Photo: Andrew Eccles
“At what point in the day does Valda become ‘Valda?’” asked my dance writing colleague as we shared a cab to the theater for a program we were both slated to review. “Is it,” she continued, “when she puts on her aquamarine earrings?” We were coming from a party enhanced by many guests from the dance world. The fabulous blue-green earrings were sternly rectangular and amazingly large. You looked at them and they lured your imagination to deep-sea depths promising all sorts of watery magic.
The British-born Setterfield, the dancer and actor wearing them, was—indeed, still is—famous for her clothes and the unique yet understated grace with which she combined the elements of her costume. It was said that her husband, David Gordon—who has, as he puts it, “made work” that lies between movement theater and spoken theater—dressed her. If so, it was still apparent that she had a mind—and sensitive taste and imagination—of her own. It was obvious in her very posture and gait. I remember a time when one would walk the length of the promenade of the New York State Theater during an intermission of, say, the New York City Ballet and back again, keeping a keen eye alert to the whispered pronouncement “Valda’s here!”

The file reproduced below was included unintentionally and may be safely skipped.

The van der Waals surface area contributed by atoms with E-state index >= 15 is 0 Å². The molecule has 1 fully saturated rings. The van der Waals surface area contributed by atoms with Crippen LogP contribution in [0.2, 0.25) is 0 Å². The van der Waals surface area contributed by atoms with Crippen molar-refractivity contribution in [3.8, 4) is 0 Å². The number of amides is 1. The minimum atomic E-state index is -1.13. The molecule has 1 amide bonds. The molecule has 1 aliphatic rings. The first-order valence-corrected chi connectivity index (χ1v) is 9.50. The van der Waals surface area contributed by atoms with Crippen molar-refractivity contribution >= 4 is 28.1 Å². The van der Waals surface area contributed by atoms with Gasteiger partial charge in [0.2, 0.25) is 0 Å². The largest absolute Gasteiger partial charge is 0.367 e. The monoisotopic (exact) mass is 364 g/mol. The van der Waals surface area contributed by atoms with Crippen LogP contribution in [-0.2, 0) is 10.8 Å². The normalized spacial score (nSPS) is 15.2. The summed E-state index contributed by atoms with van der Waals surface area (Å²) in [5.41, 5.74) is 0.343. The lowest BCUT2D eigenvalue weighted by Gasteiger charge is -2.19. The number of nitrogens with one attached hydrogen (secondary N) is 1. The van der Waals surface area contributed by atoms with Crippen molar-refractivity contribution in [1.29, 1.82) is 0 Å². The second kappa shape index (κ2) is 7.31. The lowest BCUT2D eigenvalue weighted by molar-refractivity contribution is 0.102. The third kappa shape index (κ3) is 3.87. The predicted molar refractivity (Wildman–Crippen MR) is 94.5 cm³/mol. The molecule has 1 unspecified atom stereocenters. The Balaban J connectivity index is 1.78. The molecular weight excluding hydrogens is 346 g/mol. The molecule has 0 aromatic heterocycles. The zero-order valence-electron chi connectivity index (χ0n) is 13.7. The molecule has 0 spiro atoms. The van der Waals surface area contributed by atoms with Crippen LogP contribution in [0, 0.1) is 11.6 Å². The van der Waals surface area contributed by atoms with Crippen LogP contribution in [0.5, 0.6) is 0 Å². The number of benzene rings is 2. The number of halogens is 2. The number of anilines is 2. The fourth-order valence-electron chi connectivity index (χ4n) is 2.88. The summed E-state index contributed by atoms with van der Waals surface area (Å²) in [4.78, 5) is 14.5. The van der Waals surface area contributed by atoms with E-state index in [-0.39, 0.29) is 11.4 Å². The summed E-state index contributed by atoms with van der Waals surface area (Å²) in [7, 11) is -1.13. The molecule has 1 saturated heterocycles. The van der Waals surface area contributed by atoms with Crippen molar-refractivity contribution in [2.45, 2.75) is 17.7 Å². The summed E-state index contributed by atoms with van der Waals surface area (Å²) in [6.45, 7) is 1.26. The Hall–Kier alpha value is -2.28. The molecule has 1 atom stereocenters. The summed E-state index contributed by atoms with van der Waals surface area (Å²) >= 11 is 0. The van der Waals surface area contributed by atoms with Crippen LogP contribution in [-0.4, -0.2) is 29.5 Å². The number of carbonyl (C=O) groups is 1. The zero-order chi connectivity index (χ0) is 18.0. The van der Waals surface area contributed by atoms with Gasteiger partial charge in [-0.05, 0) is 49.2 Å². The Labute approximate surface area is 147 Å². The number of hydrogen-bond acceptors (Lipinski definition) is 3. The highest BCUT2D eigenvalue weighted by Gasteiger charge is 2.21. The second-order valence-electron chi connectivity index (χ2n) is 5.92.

It was also said that the couple found many of the garments in Setterfield’s wardrobe—the unique, the exotic, the invariably beautiful– at flea markets. Legend has it that once the couple went their separate paths of investigation at such a market in Paris and Gordon called over to Setterfield, “Valda, I’ve found a Fortuny!” And Setterfield, answered, “Oh, David, I already have half a dozen.” I have no doubt that she did.
I and many another “Valda” fan will attend a performance simply because she’s in it. She is invariably the epitome of understatement and composure—virtues rarely on display today and thus all the more instructive and encouraging.
Setterfield is about to appear in Gordon’s The Matter/2012, at Danspace October 25-27, with two shows (7:00 and 9:00) each day.
© 2012 Tobi Tobias